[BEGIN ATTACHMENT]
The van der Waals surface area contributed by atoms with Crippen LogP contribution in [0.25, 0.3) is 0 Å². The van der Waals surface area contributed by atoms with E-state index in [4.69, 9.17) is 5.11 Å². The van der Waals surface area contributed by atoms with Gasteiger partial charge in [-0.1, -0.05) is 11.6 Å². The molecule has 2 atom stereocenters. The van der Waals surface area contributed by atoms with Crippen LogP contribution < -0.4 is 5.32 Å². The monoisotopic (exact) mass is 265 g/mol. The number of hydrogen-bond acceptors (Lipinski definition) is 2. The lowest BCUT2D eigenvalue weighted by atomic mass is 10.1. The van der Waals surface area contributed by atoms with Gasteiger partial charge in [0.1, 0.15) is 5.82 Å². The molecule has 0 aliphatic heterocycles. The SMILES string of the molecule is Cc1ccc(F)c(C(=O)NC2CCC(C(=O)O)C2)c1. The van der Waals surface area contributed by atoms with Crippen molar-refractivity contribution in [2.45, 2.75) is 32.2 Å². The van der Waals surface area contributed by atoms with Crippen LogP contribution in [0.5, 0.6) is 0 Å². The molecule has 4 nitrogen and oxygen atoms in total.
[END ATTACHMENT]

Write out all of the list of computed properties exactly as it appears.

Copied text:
The van der Waals surface area contributed by atoms with Crippen LogP contribution in [0.25, 0.3) is 0 Å². The van der Waals surface area contributed by atoms with E-state index in [4.69, 9.17) is 5.11 Å². The van der Waals surface area contributed by atoms with Gasteiger partial charge in [-0.1, -0.05) is 11.6 Å². The molecule has 2 atom stereocenters. The van der Waals surface area contributed by atoms with Crippen LogP contribution < -0.4 is 5.32 Å². The monoisotopic (exact) mass is 265 g/mol. The number of hydrogen-bond acceptors (Lipinski definition) is 2. The lowest BCUT2D eigenvalue weighted by atomic mass is 10.1. The van der Waals surface area contributed by atoms with Gasteiger partial charge in [0.1, 0.15) is 5.82 Å². The molecule has 0 aliphatic heterocycles. The SMILES string of the molecule is Cc1ccc(F)c(C(=O)NC2CCC(C(=O)O)C2)c1. The van der Waals surface area contributed by atoms with Crippen molar-refractivity contribution in [2.45, 2.75) is 32.2 Å². The van der Waals surface area contributed by atoms with Crippen LogP contribution in [0.5, 0.6) is 0 Å². The molecule has 4 nitrogen and oxygen atoms in total.